A study being carried out at the University of Canterbury in New Zealand and at universities in the US is finding that dads play a pivotal role in how soon their daughters reach puberty.
Girls who live with in a family where their biological father spends a lot of time with them reach puberty later than girls who don’t have contact.
Psychologist Bruce J. Ellis says this is partly due to pheromones, natural chemicals we unknowingly give off in our sweat and through our skin. It seems exposure to her biological father’s pheromones slows down a daughter’s sexual maturation.
Being exposed to the pheromones of unrelated males, such as a stepfather or de facto, has the reverse effect and speeds up the onset of puberty.
2. Recognising A Daughter's Emerging Femininity
Fathers play an essential role in helping a girl formulate what kind of personal relationships she wants with men in the future.
They also help her recognise her femininity, “A girl needs to have a relationship with her father where she is valued and seen as attractive, but where she is not seduced,” says Neven.
“Girls need to develop a sense of their own femininity and identity, and a sense of their sexuality. In a way, with their natural father, they are trying things out in a safe and non-sexual way.”
3. Acting As A Son's Mentor
“Often, when boys act out and become aggressive and unpleasant, we assume they are not interesting in relationships or intimacy, but they are,” says Neven.
“They are expressing a longing for communication, and they need their father to help them achieve that. They need their father as a mentor and a model.”
“Boys have such an urgent need for relationship with their father because of identification — they want to get an idea of what they may turn out like — but one of the difficulties for young boys is they are brought up almost entirely by women — in child care and in kindergarten they are surrounded by women.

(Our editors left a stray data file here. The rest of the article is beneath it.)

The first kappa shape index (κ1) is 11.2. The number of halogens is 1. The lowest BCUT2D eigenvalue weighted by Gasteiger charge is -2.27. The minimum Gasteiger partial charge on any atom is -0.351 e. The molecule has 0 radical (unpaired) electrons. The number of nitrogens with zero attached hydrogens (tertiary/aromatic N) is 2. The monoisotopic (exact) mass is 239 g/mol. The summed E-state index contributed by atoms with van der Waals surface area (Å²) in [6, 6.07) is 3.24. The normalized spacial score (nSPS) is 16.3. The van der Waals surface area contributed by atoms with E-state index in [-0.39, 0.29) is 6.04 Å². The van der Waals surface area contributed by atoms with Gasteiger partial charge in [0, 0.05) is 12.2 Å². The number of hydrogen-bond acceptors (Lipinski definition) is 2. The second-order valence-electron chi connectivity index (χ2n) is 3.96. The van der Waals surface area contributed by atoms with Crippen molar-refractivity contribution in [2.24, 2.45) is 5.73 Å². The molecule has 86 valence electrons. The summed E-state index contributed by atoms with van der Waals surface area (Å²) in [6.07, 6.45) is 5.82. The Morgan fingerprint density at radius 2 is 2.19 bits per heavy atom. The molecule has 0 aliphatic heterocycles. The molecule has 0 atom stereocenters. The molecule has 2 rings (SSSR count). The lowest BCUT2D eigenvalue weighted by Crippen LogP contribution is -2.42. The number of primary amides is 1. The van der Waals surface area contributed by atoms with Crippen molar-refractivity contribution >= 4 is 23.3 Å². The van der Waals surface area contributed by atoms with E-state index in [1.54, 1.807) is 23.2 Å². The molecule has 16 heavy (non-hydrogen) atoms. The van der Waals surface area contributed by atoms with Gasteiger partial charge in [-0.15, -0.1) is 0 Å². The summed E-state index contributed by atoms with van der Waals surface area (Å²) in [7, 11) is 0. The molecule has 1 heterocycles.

If they also have an absent father, they have a depletion in life experience.
“Boys’ dependence on their father is considerable. It’s like suggesting a girl can grow up in a totally male world, and develop femininity and sense of identity. A boy’s mental health is heavily dependent on him having a father or a father figure with whom he can identify and relate.”
4. Providing A Buffer Zone Between Son And Mother
If there is no father or father figure for a boy to relate to, he becomes closely bonded to his mother.
However, as the child grows up that close bond can soon turn into a stifling love-hate relationship on the son’s part. “Because the boy is petrified that his father has gone away, he forms a close knot with his mother, but he also needs some space,” says Neven.
“There is such a thing as Oedipal triangle, and a son does have a sense of rivalry with his father. When a father absents himself from the family in some way, he gives in to his son’s wishes, but then the boy is overwhelmed and needs to create a space between himself and his mother.
“Sometimes, he creates that space by becoming unpleasant and aggressive. His mother doesn’t understand why this is happening because she’s loving and caring, but the son is only behaving this way because he is desperate for his father to fill that space.”
5. Encouraging Children To Take Risks And Try To Solve Problems
While a mother is probably more anxious about her children hanging upside down from the monkey bars by one leg, a father is more likely to let his children push the envelope and explore.
When a toddler fals over and scrapes a knee, a mother is more likely to rush in with bandaids and antiseptic, while a father will encourage them to have another go at climbing the slide.
A father is also more likely to let kids figure out a problem for themselves even if it causes the child a few headaches. So, he helps his children learn how to try new experiences, handles frustration and develop patience and persistence.
“Parent don’t have to be the same, which is the advantage of having two parents,” says Neven.
“In my experience, a very large number of children’s problems emerge when the parents don’t work as a team. The father doesn’t place a value on himself and the mother has given up thinking he should be part of the team, so, althought the child has two parents, they are not able to use them both.”
Text: Sarah Marinos/Bauer/Good Health